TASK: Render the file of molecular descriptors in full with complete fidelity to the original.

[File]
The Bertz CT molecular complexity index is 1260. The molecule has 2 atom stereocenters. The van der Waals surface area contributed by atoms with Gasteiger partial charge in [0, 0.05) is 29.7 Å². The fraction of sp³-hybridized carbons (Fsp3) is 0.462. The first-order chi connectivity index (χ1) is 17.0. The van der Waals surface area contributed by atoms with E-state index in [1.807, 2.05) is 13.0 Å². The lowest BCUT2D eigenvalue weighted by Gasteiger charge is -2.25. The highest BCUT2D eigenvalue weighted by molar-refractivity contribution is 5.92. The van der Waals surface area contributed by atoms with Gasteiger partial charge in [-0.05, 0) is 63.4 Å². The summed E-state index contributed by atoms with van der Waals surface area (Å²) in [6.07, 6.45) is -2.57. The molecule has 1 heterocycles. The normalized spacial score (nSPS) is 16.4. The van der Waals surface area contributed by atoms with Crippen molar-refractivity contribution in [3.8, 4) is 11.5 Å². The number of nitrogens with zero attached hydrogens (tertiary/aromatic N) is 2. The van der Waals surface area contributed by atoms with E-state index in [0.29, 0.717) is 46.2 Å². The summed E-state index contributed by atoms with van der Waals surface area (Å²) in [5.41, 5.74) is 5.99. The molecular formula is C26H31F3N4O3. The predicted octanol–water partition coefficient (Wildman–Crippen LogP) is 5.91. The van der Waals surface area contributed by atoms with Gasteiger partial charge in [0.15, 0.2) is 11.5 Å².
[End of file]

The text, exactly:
The Bertz CT molecular complexity index is 1260. The molecule has 2 atom stereocenters. The van der Waals surface area contributed by atoms with Gasteiger partial charge in [0, 0.05) is 29.7 Å². The fraction of sp³-hybridized carbons (Fsp3) is 0.462. The first-order chi connectivity index (χ1) is 17.0. The van der Waals surface area contributed by atoms with E-state index in [1.807, 2.05) is 13.0 Å². The lowest BCUT2D eigenvalue weighted by Gasteiger charge is -2.25. The highest BCUT2D eigenvalue weighted by molar-refractivity contribution is 5.92. The van der Waals surface area contributed by atoms with Gasteiger partial charge in [-0.05, 0) is 63.4 Å². The summed E-state index contributed by atoms with van der Waals surface area (Å²) in [6.07, 6.45) is -2.57. The molecule has 1 heterocycles. The normalized spacial score (nSPS) is 16.4. The van der Waals surface area contributed by atoms with Crippen molar-refractivity contribution in [3.8, 4) is 11.5 Å². The number of nitrogens with zero attached hydrogens (tertiary/aromatic N) is 2. The van der Waals surface area contributed by atoms with E-state index in [0.29, 0.717) is 46.2 Å². The summed E-state index contributed by atoms with van der Waals surface area (Å²) in [5.41, 5.74) is 5.99. The molecular formula is C26H31F3N4O3. The predicted octanol–water partition coefficient (Wildman–Crippen LogP) is 5.91. The van der Waals surface area contributed by atoms with Gasteiger partial charge in [0.15, 0.2) is 11.5 Å².